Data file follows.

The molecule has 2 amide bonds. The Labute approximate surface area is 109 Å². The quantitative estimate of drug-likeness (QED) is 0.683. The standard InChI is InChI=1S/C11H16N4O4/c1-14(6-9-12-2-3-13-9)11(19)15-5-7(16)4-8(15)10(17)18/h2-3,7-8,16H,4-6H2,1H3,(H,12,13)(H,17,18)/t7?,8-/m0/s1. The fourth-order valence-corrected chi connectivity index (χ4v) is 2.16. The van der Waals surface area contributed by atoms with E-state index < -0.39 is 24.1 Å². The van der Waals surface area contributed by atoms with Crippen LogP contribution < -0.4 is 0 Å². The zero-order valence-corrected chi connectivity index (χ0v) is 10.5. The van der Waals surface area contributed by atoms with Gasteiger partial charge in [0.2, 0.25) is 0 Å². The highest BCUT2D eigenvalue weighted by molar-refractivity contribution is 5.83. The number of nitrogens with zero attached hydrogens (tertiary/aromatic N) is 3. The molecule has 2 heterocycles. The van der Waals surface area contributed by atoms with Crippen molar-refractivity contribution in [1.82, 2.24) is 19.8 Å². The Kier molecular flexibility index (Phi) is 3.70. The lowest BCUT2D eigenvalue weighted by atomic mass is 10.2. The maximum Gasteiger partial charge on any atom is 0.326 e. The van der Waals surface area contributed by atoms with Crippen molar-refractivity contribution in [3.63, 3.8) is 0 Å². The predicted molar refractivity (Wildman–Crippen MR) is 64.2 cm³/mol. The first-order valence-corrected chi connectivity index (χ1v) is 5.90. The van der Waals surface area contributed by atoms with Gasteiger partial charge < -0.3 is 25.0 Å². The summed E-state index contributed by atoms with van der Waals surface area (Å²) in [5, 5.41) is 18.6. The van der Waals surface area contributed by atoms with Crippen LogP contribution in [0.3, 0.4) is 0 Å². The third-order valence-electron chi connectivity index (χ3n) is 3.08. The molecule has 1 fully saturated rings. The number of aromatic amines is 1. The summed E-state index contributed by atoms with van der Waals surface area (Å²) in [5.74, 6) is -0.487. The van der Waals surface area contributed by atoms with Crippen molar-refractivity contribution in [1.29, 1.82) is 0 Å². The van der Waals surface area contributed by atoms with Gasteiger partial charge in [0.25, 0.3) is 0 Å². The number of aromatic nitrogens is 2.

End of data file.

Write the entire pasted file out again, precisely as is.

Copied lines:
The molecule has 2 amide bonds. The Labute approximate surface area is 109 Å². The quantitative estimate of drug-likeness (QED) is 0.683. The standard InChI is InChI=1S/C11H16N4O4/c1-14(6-9-12-2-3-13-9)11(19)15-5-7(16)4-8(15)10(17)18/h2-3,7-8,16H,4-6H2,1H3,(H,12,13)(H,17,18)/t7?,8-/m0/s1. The fourth-order valence-corrected chi connectivity index (χ4v) is 2.16. The van der Waals surface area contributed by atoms with E-state index < -0.39 is 24.1 Å². The van der Waals surface area contributed by atoms with Crippen LogP contribution < -0.4 is 0 Å². The zero-order valence-corrected chi connectivity index (χ0v) is 10.5. The van der Waals surface area contributed by atoms with Gasteiger partial charge in [0.2, 0.25) is 0 Å². The highest BCUT2D eigenvalue weighted by molar-refractivity contribution is 5.83. The number of nitrogens with zero attached hydrogens (tertiary/aromatic N) is 3. The molecule has 2 heterocycles. The van der Waals surface area contributed by atoms with Crippen molar-refractivity contribution in [1.82, 2.24) is 19.8 Å². The Kier molecular flexibility index (Phi) is 3.70. The lowest BCUT2D eigenvalue weighted by atomic mass is 10.2. The maximum Gasteiger partial charge on any atom is 0.326 e. The van der Waals surface area contributed by atoms with Crippen molar-refractivity contribution in [3.63, 3.8) is 0 Å². The predicted molar refractivity (Wildman–Crippen MR) is 64.2 cm³/mol. The first-order valence-corrected chi connectivity index (χ1v) is 5.90. The van der Waals surface area contributed by atoms with Gasteiger partial charge < -0.3 is 25.0 Å². The summed E-state index contributed by atoms with van der Waals surface area (Å²) in [5, 5.41) is 18.6. The van der Waals surface area contributed by atoms with Crippen LogP contribution in [0.3, 0.4) is 0 Å². The third-order valence-electron chi connectivity index (χ3n) is 3.08. The molecule has 1 fully saturated rings. The number of aromatic amines is 1. The summed E-state index contributed by atoms with van der Waals surface area (Å²) in [5.74, 6) is -0.487. The van der Waals surface area contributed by atoms with Crippen molar-refractivity contribution in [1.29, 1.82) is 0 Å². The van der Waals surface area contributed by atoms with Gasteiger partial charge in [0.25, 0.3) is 0 Å². The number of aromatic nitrogens is 2.